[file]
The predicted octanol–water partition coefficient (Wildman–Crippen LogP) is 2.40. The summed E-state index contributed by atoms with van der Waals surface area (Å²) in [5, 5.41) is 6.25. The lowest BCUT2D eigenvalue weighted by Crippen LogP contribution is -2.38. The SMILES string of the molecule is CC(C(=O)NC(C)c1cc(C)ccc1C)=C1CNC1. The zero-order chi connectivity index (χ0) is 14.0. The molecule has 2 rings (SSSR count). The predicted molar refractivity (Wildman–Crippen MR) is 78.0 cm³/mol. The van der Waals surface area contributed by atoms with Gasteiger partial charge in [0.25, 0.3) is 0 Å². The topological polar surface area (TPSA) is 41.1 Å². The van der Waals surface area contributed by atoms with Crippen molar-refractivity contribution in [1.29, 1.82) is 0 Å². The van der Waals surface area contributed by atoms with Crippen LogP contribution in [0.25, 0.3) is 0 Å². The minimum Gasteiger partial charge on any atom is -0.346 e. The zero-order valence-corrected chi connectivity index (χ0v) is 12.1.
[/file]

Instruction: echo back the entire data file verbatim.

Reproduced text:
The predicted octanol–water partition coefficient (Wildman–Crippen LogP) is 2.40. The summed E-state index contributed by atoms with van der Waals surface area (Å²) in [5, 5.41) is 6.25. The lowest BCUT2D eigenvalue weighted by Crippen LogP contribution is -2.38. The SMILES string of the molecule is CC(C(=O)NC(C)c1cc(C)ccc1C)=C1CNC1. The zero-order chi connectivity index (χ0) is 14.0. The molecule has 2 rings (SSSR count). The predicted molar refractivity (Wildman–Crippen MR) is 78.0 cm³/mol. The van der Waals surface area contributed by atoms with Gasteiger partial charge in [0.25, 0.3) is 0 Å². The topological polar surface area (TPSA) is 41.1 Å². The van der Waals surface area contributed by atoms with Crippen molar-refractivity contribution in [1.29, 1.82) is 0 Å². The van der Waals surface area contributed by atoms with Crippen LogP contribution in [0.25, 0.3) is 0 Å². The minimum Gasteiger partial charge on any atom is -0.346 e. The zero-order valence-corrected chi connectivity index (χ0v) is 12.1.